Instigator / Pro
1
1516
rating
1
debates
100.0%
won
Topic

Single-sex schools are better for student learning and mental health.

Status
Finished

All stages have been completed. The voting points distribution and the result are presented below.

Voting points
1
0

With 1 vote and 1 point ahead, the winner is ...

Ahmed-Alnawati
Parameters
More details
Publication date
Last update date
Category
Society
Time for argument
Two days
Voting system
Open voting
Voting period
One week
Point system
Winner selection
Rating mode
Rated
Characters per argument
10,000
Contender / Con
0
1484
rating
1
debates
0.0%
won
Description
~ 140 / 5,000

Single-sex schools are better for student learning and mental health VS mixed-sex schools are better for student learning and mental health.

Round 1
Pro
Although it is fair to say that various mixed schools can increase high-academic performance, students in single-sex schools may have lower chances of struggling with behavioral issues. For instance, the research into a Seattle Elementary School suggested that students transitioning to single-sex classrooms displayed fewer behavioral problems. At an equivalent time, the boys getting into single gender education improved performance within the Washington Assessment of Student Learning, moving from 10% to 30% in their class, all the way up to 73%. Some experts suggest that single gender educational environments can help reduce behavioral issues because they provide students more room to feel comfortable. In a mixed environment, young men and women distract each other, and are more concerned with fitting into their prescribed roles and impressing others than pursuing their own personal skills. In single-sex schools, students are often more willing to require risks, because they are doing not feeling the fear of failing ahead of the opposite sex. Indeed, single-sex graduates have even rated themselves as having higher levels of intellectual self-confidence, a resource crucial for school and beyond.


Con
Social skill with the other gender is an important skill that'd help a lot in life in many different ways, examples are benefiting, sharing, cooperating, and listening to the other gender. When not having these skills, relationships may become more awkward and school-segregated students might face fear in many different situations in contacting other gender. When schools prevent boys and girls from studying together in the same class, they wouldn't have the experience and will lack the social skill of communication with the other gender. Gender-segregated schools produce men and women who're socially weak when it comes to contact with the other gender. For example when a 6 year old joins a gender segregated school and then graduates, he'll eventually miss an important opportunity and would consider learning this skill later in his life rather than learning it earlier as a child, the skill is the communication with the other gender that'd help him a lot in his life. To sum up, why same sex schools are worse for our student's education, is it causes more anxiety, bullying, lack of social communication with the other gender, and more sexism.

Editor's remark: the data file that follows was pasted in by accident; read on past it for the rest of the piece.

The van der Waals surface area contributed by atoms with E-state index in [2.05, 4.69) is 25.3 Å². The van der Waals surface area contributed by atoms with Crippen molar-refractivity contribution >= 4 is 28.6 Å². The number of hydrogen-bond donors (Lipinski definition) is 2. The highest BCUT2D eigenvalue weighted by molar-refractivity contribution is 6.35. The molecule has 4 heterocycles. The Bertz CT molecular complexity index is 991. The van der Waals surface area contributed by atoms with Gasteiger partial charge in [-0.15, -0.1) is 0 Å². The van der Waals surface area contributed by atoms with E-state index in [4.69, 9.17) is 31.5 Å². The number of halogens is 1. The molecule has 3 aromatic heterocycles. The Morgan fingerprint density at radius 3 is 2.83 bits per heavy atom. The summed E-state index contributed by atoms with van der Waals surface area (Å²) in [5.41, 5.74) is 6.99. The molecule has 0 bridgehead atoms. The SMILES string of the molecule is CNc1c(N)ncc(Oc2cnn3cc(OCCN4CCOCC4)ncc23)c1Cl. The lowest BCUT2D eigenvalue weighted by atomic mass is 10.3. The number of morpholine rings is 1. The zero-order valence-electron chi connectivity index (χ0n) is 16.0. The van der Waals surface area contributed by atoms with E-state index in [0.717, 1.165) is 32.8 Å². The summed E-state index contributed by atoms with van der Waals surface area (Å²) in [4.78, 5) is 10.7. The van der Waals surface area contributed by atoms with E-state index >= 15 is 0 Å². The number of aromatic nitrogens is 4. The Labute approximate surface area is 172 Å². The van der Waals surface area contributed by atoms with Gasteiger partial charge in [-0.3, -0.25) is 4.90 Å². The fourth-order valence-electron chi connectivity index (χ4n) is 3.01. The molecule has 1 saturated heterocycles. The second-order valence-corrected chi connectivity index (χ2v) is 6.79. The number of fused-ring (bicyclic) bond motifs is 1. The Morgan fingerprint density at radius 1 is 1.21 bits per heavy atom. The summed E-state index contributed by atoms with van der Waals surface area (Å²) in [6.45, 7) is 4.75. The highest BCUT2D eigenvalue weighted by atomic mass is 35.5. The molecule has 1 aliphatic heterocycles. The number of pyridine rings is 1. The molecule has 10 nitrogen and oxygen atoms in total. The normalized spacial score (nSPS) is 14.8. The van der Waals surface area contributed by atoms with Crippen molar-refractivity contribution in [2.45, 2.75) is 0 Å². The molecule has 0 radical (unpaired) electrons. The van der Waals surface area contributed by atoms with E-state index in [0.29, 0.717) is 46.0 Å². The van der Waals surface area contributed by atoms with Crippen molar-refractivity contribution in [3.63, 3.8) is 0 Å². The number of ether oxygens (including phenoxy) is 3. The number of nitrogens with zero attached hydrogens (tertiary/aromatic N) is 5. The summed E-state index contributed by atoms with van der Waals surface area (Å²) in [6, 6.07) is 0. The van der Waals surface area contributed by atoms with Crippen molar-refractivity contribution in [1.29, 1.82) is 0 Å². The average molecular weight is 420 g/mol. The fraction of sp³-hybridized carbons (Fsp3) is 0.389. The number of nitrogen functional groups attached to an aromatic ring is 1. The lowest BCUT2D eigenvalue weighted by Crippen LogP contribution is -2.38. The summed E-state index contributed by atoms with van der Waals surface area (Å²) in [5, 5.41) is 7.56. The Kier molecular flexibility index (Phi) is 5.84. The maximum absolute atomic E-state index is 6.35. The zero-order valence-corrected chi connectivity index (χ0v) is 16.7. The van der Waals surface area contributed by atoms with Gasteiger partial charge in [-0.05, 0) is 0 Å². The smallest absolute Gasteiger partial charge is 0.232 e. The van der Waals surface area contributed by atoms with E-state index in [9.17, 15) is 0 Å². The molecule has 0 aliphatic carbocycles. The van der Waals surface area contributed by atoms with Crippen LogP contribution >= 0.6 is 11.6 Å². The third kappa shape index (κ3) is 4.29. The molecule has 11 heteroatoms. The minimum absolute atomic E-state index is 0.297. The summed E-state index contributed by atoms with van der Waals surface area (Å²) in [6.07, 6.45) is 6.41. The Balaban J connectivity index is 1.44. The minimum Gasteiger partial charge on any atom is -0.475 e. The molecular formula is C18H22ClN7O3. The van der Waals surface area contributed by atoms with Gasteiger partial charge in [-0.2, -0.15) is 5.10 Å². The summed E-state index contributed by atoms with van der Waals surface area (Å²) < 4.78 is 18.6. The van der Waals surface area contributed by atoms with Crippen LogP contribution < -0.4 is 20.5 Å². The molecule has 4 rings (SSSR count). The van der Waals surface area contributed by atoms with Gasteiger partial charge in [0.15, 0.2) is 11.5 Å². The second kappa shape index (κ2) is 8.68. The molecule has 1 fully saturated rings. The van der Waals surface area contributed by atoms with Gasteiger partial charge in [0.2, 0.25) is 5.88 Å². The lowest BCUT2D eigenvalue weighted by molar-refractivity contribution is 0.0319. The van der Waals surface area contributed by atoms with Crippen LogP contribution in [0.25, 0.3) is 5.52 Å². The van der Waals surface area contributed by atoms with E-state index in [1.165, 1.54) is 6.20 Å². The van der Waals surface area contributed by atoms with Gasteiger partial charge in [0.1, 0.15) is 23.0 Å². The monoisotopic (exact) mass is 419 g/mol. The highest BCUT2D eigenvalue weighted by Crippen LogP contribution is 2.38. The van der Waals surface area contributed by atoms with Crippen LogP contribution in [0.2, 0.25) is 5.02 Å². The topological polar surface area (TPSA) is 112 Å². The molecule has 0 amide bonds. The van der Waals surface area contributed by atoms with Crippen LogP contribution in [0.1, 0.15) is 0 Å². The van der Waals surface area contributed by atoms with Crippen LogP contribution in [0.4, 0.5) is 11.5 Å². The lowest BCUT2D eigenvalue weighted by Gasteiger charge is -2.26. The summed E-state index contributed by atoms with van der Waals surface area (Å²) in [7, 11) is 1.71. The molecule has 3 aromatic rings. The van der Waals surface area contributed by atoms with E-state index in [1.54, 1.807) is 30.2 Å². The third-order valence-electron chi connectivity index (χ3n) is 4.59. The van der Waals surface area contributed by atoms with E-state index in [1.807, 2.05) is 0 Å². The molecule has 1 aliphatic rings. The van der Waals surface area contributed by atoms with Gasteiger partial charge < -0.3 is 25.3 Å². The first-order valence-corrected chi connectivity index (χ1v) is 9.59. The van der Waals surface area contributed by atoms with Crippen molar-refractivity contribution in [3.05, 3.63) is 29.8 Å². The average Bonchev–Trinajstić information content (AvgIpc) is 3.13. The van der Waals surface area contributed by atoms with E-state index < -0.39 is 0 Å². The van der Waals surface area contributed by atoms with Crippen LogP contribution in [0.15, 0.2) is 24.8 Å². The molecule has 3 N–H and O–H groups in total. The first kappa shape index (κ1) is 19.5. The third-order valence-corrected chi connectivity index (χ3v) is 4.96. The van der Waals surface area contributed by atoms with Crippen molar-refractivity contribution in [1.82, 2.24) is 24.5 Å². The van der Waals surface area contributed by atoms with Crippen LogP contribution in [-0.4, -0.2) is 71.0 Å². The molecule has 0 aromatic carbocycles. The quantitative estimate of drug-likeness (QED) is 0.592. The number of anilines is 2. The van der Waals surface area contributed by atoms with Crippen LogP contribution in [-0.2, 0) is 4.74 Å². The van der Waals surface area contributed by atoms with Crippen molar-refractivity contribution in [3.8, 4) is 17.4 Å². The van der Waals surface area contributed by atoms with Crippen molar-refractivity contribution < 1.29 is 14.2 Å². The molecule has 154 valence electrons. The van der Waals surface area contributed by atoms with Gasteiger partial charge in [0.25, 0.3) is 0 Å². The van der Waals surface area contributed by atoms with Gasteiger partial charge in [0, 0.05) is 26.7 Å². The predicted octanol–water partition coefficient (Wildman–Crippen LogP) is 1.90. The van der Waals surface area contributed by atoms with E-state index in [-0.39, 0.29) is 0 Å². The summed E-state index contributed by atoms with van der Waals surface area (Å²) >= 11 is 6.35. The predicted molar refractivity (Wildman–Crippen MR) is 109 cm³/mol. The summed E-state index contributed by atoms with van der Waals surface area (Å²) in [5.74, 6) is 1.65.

Round 2
Pro
I respect what Saeed said but unfortunately, I will need to disagree with it. He said that multi-sex schools will give students more social skills. Which I disagree with because how will it give them more social skills if students are scared of failing in front of the other gender. For example, the research into a Seattle Elementary School suggested that students transitioning to single-sex classrooms displayed fewer social problems. At an equivalent time, the boys getting into single-gender education improved performance within the Washington Assessment of Student Learning, moving from 10% to 30% in their class, all the way up to 73%. After we heard this I would like to conclude that single-gender schools are better for students' behavioral and social skills.
Con
In my opinion, I disagree with Ahmad because if gender segregated students are more comfortable with the same sex, they lack the ability to communicate and engage with the opposite sex, as Ahmad said, same sex students tend to be friendlier and more formal with the same sex, but would not be so much with the opposite sex. For example, if a male student graduates from a gender segregated school, he will be more likely to interact with the opposite gender later in life, in his job, at university, etc. So the point is that learning in a gender segregated school may be functional and efficient up to a point, but when it comes to the opposite sex, it is not... if students have not grown up with the opposite sex, they will encounter many difficulties and obstacles when it comes to interacting with the opposite sex, and they will have less experience in doing so.